Class of 1961 - Brattleboro, Vermont - USA
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Yearbook Reflections - Freshman Year History

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Pat JonesJust like Alice when she fell into her looking glass world, we entered wide-eyed and wondering into the realm of high school. Needing the strongest and the bravest (?) of our own kind to guide us through this new adventure, we chose Knute Westerlund to be our leader, and Leo Barile to boost his ego, Barb Edwards was delighted to keep records of our strange experiences and Bill Bedard to carry the (they're little, but heavy) money bags. Almost immediately, however, we realized we would also need the help of one of the creatures familiar to the domain, and we, not yet knowing of his "3 O'clock Club," ventured to put faith in "Colonel" Holmes.

Trying to keep peace with the natives we forced Marilyn Foote, Ted Gale, and Leo Barile to speak our piece at their High Council meetings. However, their small voices of protest could not be heard over the rantings of the senior inhabitants, and we were soon forced to submit to the horrible experience of being transformed into mice for a day. Chanting a song of tribute to our leader Mickey, we rallied to withstand the cruelties of our oppressors. However, seeing our dauntless courage, they attempted a reconciliation by staging a gala dance and entertainment (which really opened our eyes!) in our honor that evening.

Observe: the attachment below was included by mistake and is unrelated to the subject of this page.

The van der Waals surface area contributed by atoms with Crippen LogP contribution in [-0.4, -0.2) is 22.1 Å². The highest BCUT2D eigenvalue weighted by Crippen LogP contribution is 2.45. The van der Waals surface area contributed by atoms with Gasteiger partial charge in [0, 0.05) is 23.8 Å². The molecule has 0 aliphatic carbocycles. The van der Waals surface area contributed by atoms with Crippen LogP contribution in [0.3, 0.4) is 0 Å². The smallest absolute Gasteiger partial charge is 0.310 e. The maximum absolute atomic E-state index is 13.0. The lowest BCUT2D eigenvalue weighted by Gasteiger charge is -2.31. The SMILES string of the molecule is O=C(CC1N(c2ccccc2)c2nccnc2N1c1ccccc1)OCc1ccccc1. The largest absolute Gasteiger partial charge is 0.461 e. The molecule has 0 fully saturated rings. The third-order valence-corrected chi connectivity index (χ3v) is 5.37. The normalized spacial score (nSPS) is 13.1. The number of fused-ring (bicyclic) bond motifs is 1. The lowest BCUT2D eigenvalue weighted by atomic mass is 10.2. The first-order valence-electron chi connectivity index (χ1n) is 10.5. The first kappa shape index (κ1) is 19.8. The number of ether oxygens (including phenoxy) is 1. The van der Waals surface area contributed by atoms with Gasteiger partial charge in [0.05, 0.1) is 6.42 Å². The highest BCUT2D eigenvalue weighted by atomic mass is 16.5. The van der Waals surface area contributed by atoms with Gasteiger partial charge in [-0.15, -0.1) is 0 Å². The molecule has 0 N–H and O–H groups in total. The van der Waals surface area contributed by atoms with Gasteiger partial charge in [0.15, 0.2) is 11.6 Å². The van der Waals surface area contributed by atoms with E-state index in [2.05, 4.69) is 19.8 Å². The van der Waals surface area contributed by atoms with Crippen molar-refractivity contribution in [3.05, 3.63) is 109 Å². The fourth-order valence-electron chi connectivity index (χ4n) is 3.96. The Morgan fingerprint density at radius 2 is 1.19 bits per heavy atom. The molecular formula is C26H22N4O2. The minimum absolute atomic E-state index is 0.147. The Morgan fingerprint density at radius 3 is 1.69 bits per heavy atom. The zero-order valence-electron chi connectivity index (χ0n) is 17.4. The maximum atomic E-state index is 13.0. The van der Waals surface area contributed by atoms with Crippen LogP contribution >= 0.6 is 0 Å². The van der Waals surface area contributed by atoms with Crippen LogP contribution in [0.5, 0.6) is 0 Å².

Emerging from this experience much more worn, but certainly wiser, we now knew we could never know what to expect next.

It was shortly after this that some of our group, mainly the girls, discovered to their surprise (and that of the boys!) just how friendly the senior citizens, mainly the males, could be.

In an effort to cement this relationship, the girls worked tirelessly on our contribution to the social life of this looking glass world in form of an "April Showers" dance. Understanding Mr. Holmes graciously accepted the substitution of tinsel raindrops for protons and neutrons, but the less cooperative boys just sat around and grunted their disapproval, saying the whole thing was "all wet." The weatherman seemed to agree and sent us the proper atmosphere for our evening.

Nevertheless, many couples, seeking entertainment, fulfillment for their curiosity, or just a place to get in out of the rain, ventured into our affair and danced to the soggy- no-misty music of the Four Professors. The girls, getting into the swing of things, decided to out-whack the wacky upperclassmen by showing up in the then popular fad, chemises, more accurately described in this case as "sacks."

Although our treasury tally didn't agree with us, we considered the event a success. Thus poor but happy we looked forward to our journey through summer.

Pat Jones

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